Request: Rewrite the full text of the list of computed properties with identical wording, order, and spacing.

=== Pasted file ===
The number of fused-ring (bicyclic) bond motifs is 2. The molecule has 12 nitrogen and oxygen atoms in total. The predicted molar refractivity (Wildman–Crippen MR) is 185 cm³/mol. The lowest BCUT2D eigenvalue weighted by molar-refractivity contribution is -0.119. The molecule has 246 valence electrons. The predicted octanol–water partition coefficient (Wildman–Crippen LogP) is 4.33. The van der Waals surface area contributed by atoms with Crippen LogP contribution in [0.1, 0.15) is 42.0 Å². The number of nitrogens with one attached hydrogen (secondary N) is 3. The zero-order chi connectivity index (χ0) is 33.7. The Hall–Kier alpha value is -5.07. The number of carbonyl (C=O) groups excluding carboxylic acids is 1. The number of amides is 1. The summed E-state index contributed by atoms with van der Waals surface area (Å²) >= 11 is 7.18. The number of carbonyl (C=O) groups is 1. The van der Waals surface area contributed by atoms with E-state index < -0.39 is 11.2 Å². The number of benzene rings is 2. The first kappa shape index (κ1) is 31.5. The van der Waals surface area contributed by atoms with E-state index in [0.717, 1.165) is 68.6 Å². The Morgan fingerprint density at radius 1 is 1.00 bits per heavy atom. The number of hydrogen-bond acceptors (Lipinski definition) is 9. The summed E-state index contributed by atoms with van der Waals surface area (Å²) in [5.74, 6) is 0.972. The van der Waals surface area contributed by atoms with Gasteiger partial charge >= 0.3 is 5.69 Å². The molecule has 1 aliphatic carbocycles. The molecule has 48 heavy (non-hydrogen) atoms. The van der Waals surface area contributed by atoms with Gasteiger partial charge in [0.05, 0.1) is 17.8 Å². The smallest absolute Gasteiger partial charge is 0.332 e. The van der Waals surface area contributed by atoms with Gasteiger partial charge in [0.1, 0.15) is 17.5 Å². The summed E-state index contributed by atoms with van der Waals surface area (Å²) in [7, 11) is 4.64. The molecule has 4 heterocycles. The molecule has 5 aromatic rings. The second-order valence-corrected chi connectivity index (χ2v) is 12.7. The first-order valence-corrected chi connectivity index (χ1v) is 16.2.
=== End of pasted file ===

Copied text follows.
The number of fused-ring (bicyclic) bond motifs is 2. The molecule has 12 nitrogen and oxygen atoms in total. The predicted molar refractivity (Wildman–Crippen MR) is 185 cm³/mol. The lowest BCUT2D eigenvalue weighted by molar-refractivity contribution is -0.119. The molecule has 246 valence electrons. The predicted octanol–water partition coefficient (Wildman–Crippen LogP) is 4.33. The van der Waals surface area contributed by atoms with Crippen LogP contribution in [0.1, 0.15) is 42.0 Å². The number of nitrogens with one attached hydrogen (secondary N) is 3. The zero-order chi connectivity index (χ0) is 33.7. The Hall–Kier alpha value is -5.07. The number of carbonyl (C=O) groups excluding carboxylic acids is 1. The number of amides is 1. The summed E-state index contributed by atoms with van der Waals surface area (Å²) >= 11 is 7.18. The number of carbonyl (C=O) groups is 1. The van der Waals surface area contributed by atoms with E-state index < -0.39 is 11.2 Å². The number of benzene rings is 2. The first kappa shape index (κ1) is 31.5. The van der Waals surface area contributed by atoms with E-state index in [0.717, 1.165) is 68.6 Å². The Morgan fingerprint density at radius 1 is 1.00 bits per heavy atom. The number of hydrogen-bond acceptors (Lipinski definition) is 9. The summed E-state index contributed by atoms with van der Waals surface area (Å²) in [5.74, 6) is 0.972. The van der Waals surface area contributed by atoms with Gasteiger partial charge >= 0.3 is 5.69 Å². The molecule has 1 aliphatic carbocycles. The molecule has 48 heavy (non-hydrogen) atoms. The van der Waals surface area contributed by atoms with Gasteiger partial charge in [0.05, 0.1) is 17.8 Å². The smallest absolute Gasteiger partial charge is 0.332 e. The van der Waals surface area contributed by atoms with Gasteiger partial charge in [0.1, 0.15) is 17.5 Å². The summed E-state index contributed by atoms with van der Waals surface area (Å²) in [7, 11) is 4.64. The molecule has 4 heterocycles. The molecule has 5 aromatic rings. The second-order valence-corrected chi connectivity index (χ2v) is 12.7. The first-order valence-corrected chi connectivity index (χ1v) is 16.2.